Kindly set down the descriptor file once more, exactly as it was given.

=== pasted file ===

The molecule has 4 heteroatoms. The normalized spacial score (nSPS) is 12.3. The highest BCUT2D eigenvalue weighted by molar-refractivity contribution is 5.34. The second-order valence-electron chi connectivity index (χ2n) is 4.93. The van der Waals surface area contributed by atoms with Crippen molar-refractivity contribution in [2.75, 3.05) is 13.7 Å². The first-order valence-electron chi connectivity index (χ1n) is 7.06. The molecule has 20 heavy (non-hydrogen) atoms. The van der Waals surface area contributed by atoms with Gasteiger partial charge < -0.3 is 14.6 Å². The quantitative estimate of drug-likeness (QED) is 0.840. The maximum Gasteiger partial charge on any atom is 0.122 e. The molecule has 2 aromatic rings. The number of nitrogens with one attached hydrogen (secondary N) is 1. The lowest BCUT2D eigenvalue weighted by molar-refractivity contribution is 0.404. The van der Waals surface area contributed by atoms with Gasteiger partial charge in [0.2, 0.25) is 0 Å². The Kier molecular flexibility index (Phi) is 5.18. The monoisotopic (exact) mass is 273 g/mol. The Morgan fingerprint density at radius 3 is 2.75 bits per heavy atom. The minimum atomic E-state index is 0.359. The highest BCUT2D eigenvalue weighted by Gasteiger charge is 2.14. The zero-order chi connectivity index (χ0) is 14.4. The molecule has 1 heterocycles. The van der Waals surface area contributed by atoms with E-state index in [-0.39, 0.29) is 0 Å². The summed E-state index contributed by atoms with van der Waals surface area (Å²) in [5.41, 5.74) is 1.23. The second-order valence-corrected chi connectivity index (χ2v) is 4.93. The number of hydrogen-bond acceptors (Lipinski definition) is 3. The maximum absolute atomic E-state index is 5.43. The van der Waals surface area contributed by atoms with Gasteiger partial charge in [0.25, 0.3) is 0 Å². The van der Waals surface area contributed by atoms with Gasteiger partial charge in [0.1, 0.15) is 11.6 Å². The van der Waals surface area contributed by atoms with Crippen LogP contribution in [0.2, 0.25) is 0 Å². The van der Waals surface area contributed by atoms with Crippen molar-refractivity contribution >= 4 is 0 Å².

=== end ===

The molecule has 4 heteroatoms. The normalized spacial score (nSPS) is 12.3. The highest BCUT2D eigenvalue weighted by molar-refractivity contribution is 5.34. The second-order valence-electron chi connectivity index (χ2n) is 4.93. The van der Waals surface area contributed by atoms with Crippen molar-refractivity contribution in [2.75, 3.05) is 13.7 Å². The first-order valence-electron chi connectivity index (χ1n) is 7.06. The molecule has 20 heavy (non-hydrogen) atoms. The van der Waals surface area contributed by atoms with Gasteiger partial charge < -0.3 is 14.6 Å². The quantitative estimate of drug-likeness (QED) is 0.840. The maximum Gasteiger partial charge on any atom is 0.122 e. The molecule has 2 aromatic rings. The number of nitrogens with one attached hydrogen (secondary N) is 1. The lowest BCUT2D eigenvalue weighted by molar-refractivity contribution is 0.404. The van der Waals surface area contributed by atoms with Gasteiger partial charge in [0.2, 0.25) is 0 Å². The Kier molecular flexibility index (Phi) is 5.18. The monoisotopic (exact) mass is 273 g/mol. The Morgan fingerprint density at radius 3 is 2.75 bits per heavy atom. The minimum atomic E-state index is 0.359. The highest BCUT2D eigenvalue weighted by Gasteiger charge is 2.14. The zero-order chi connectivity index (χ0) is 14.4. The molecule has 1 heterocycles. The van der Waals surface area contributed by atoms with E-state index in [-0.39, 0.29) is 0 Å². The summed E-state index contributed by atoms with van der Waals surface area (Å²) in [5.41, 5.74) is 1.23. The second-order valence-corrected chi connectivity index (χ2v) is 4.93. The number of hydrogen-bond acceptors (Lipinski definition) is 3. The maximum absolute atomic E-state index is 5.43. The van der Waals surface area contributed by atoms with Gasteiger partial charge in [0.25, 0.3) is 0 Å². The van der Waals surface area contributed by atoms with Gasteiger partial charge in [0.1, 0.15) is 11.6 Å². The van der Waals surface area contributed by atoms with Crippen LogP contribution in [0.2, 0.25) is 0 Å². The van der Waals surface area contributed by atoms with Crippen molar-refractivity contribution >= 4 is 0 Å².